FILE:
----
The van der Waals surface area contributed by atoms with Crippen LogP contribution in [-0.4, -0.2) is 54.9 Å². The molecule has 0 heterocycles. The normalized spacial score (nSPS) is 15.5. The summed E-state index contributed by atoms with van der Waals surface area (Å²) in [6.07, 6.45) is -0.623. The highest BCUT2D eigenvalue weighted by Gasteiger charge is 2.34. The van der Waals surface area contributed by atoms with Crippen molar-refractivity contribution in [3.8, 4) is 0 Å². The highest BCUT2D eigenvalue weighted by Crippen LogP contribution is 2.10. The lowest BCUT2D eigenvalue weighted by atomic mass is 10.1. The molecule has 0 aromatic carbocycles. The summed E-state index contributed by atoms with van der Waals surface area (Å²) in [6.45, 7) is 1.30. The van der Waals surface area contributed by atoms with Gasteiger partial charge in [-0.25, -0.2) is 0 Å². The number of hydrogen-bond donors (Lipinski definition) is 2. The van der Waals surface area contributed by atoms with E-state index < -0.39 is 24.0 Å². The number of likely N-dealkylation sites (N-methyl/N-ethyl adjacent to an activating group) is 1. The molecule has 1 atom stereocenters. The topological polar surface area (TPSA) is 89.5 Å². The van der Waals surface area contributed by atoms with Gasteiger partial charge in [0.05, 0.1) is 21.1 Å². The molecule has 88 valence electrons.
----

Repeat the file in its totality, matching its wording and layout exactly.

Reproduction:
The van der Waals surface area contributed by atoms with Crippen LogP contribution in [-0.4, -0.2) is 54.9 Å². The molecule has 0 heterocycles. The normalized spacial score (nSPS) is 15.5. The summed E-state index contributed by atoms with van der Waals surface area (Å²) in [6.07, 6.45) is -0.623. The highest BCUT2D eigenvalue weighted by Gasteiger charge is 2.34. The van der Waals surface area contributed by atoms with Crippen molar-refractivity contribution in [3.8, 4) is 0 Å². The highest BCUT2D eigenvalue weighted by Crippen LogP contribution is 2.10. The lowest BCUT2D eigenvalue weighted by atomic mass is 10.1. The molecule has 0 aromatic carbocycles. The summed E-state index contributed by atoms with van der Waals surface area (Å²) in [6.45, 7) is 1.30. The van der Waals surface area contributed by atoms with Gasteiger partial charge in [-0.25, -0.2) is 0 Å². The number of hydrogen-bond donors (Lipinski definition) is 2. The van der Waals surface area contributed by atoms with E-state index < -0.39 is 24.0 Å². The number of likely N-dealkylation sites (N-methyl/N-ethyl adjacent to an activating group) is 1. The molecule has 1 atom stereocenters. The topological polar surface area (TPSA) is 89.5 Å². The van der Waals surface area contributed by atoms with Gasteiger partial charge in [0.05, 0.1) is 21.1 Å². The molecule has 88 valence electrons.